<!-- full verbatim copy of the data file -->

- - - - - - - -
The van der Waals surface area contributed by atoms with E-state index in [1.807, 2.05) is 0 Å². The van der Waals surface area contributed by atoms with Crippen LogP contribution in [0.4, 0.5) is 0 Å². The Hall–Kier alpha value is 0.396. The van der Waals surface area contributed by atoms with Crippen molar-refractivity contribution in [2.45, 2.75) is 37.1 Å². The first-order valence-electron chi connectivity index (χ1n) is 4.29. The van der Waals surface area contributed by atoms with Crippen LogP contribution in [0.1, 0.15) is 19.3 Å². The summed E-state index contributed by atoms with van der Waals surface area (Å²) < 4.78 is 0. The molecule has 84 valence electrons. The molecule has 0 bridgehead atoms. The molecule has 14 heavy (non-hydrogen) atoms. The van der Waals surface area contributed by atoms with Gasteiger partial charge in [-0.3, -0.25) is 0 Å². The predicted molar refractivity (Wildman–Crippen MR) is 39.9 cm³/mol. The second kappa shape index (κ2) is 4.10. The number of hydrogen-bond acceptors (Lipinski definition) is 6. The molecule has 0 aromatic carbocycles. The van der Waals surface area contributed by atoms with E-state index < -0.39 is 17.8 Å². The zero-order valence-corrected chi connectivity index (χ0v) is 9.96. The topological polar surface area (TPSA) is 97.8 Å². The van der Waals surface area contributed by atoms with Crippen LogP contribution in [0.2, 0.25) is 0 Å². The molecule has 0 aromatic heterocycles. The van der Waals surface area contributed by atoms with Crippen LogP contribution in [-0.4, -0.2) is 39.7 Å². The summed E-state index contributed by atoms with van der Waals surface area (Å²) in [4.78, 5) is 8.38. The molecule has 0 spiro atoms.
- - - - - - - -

The van der Waals surface area contributed by atoms with E-state index in [1.807, 2.05) is 0 Å². The van der Waals surface area contributed by atoms with Crippen LogP contribution in [0.4, 0.5) is 0 Å². The Hall–Kier alpha value is 0.396. The van der Waals surface area contributed by atoms with Crippen molar-refractivity contribution in [2.45, 2.75) is 37.1 Å². The first-order valence-electron chi connectivity index (χ1n) is 4.29. The van der Waals surface area contributed by atoms with Crippen LogP contribution in [0.1, 0.15) is 19.3 Å². The summed E-state index contributed by atoms with van der Waals surface area (Å²) < 4.78 is 0. The molecule has 84 valence electrons. The molecule has 0 bridgehead atoms. The molecule has 14 heavy (non-hydrogen) atoms. The van der Waals surface area contributed by atoms with Gasteiger partial charge in [-0.3, -0.25) is 0 Å². The predicted molar refractivity (Wildman–Crippen MR) is 39.9 cm³/mol. The second kappa shape index (κ2) is 4.10. The number of hydrogen-bond acceptors (Lipinski definition) is 6. The molecule has 0 aromatic carbocycles. The van der Waals surface area contributed by atoms with E-state index < -0.39 is 17.8 Å². The zero-order valence-corrected chi connectivity index (χ0v) is 9.96. The topological polar surface area (TPSA) is 97.8 Å². The van der Waals surface area contributed by atoms with Crippen LogP contribution in [0.2, 0.25) is 0 Å². The molecule has 0 aromatic heterocycles. The van der Waals surface area contributed by atoms with Crippen LogP contribution in [-0.4, -0.2) is 39.7 Å². The summed E-state index contributed by atoms with van der Waals surface area (Å²) in [4.78, 5) is 8.38. The molecule has 0 spiro atoms.